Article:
The company, in order to support its cloud, has been aggressive in building data centers. A couple of years' capex has been elevated by the requirement to build out data centers globally in order to effectively service its carrier customers. Capex showed signs of returning to more normalized levels during the first quarter. The purchase of fixed assets fell from $24 million during Q1 2015 to $13 million this year. Overall, capex is forecast by the CFO to be about $60-65 million, compared to $60 million last year.
The Synchronoss Personal Cloud is a service offering that allows mobile carriers to offer their customers a branded solution to protect all of the content on their connected devices. As many readers are aware, there are many solutions that provide consumers with cloud-based repositories for their photos, their contacts and their videos. This isn't all that different - it is a back-up and recovery capability that enables consumers to be certain that their treasured photos or videos are always safe regardless of what happens at their primary repository or even when they lose their phones - by far the most prevalent use case. The company offers another service called Mobile Content Transfer, which allows consumers to transfer personal content across operating systems, devices and networks. Its next-generation Personal Cloud product, which is coming later this year, is going to "allow consumers to engage with and enjoy their content in new ways." Being old-fashioned, I'm not too clear as to what consumers do with photos and videos other than looking at them, but I'm certain that they can be edited, combined and repurposed in ways that I personally have little desire to see.
The Synchronoss Personal Cloud and its ancillary Mobile Content Transfer is considered by some observers to be one of the more innovative offerings in recent years. More important than awards is the ubiquity of the service offering. Verizon (NYSE:VZ) is the flagship customer for its cloud services, but the company offers its service through many other carriers. It appears that about 50 million users are on carrier plans that make use of the Personal Cloud service for Synchronoss, and that number has apparently quadrupled in the last couple of years. Most consumers really will not use the offering unless they lose their phones, but will take for granted that their carriers will synch their photos and videos in the background.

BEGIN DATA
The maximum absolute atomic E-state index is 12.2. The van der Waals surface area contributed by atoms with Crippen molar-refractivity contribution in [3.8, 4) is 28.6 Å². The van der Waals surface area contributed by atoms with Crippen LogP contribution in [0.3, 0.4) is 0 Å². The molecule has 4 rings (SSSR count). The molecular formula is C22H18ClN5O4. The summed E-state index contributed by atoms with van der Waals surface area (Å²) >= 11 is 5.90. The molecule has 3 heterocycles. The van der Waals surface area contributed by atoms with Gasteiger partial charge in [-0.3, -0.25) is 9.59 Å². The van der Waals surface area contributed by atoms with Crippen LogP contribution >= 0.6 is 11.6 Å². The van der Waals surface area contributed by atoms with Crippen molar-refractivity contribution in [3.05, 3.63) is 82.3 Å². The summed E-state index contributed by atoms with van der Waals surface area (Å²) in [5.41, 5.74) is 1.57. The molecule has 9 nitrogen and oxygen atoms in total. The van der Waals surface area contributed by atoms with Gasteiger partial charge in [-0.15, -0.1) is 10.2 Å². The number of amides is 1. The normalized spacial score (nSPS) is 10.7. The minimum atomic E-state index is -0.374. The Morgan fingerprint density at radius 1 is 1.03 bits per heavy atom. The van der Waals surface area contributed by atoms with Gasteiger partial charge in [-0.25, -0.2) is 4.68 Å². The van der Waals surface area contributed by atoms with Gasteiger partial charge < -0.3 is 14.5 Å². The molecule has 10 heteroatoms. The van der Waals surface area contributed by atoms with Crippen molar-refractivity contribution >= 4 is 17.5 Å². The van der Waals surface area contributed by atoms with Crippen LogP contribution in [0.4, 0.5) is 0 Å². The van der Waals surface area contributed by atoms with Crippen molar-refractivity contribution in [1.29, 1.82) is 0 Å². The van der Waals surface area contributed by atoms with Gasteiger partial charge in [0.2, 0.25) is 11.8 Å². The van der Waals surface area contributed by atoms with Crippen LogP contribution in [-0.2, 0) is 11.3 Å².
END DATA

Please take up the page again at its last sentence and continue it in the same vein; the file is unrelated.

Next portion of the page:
From a business perspective, the best attribute of Personal Cloud for the carriers is that it tends to make their customers stickier and drive them to more expensive data plans. There isn't a whole lot of data supporting those attributes, but market researchers such as Mobile Cloud Era are supportive of the claim. The CEO of Synchronoss, Stephen Waldiss, commented that carriers are showcasing the capability because "it has been shown that churn rates are dramatically lower on those customers, the customers are signing up multiple connected devices. They're buying the most lucrative 4G data plans." Synchronoss tries to utilize its role in providing set-up and provisioning software to mobile operators as a mechanism by which it enhances subscriber growth. The company claims that 60% of new consumers at its carrier customers take the carrier cloud that is supplied by Synchronoss when it is part of the set-up process of newer devices.
I think that the issue that's weighing on the minds of most investors relates to competition. There are dozens of ways of storing photos and videos that are offered by companies such as Box (NYSE:BOX) and Dropbox (Private:DROPB). To be sure, they aren't quite the same, and there is some thought that photos taken from phones are more easily stored and accessed on phones, but the relatively modest valuation for a company that's forecast to grow at a 17%-plus rate for a few years reflects extreme unease about the validity of that forecast.
The biggest competitive advantage this company has - and it is by no means a moat - is the relationships it has with the carrier community and in particular with Verizon. Carriers are obviously looking for a way - almost any way - to increase revenues and retain customers. There are many people other than I who can comment authoritatively about the state of the market for wireless service. For the purpose of this discussion, all that needs to be known is that the space is intensely competitive and churn rates are high. This service is relatively far easier to sell as part of the set-up package. So, the more phones sold, the more adoption of personal cloud.
And that brings me to another point, but one that is worth noting. I think most readers are aware that the iPhone 7 is coming shortly. I think it is fascinating that there has already been a debate about the likely success or failure of the device. But the fact is that Synchronoss benefits quite directly from spikes in the sale of new phones. The company gets a fee each time a phone sold by one of its set-up partners is provisioned. And since a high proportion of iPhone customers are likely to choose the Personal Cloud Service as part of their provisioning, Synchronoss is likely to see a spike in Personal Cloud users.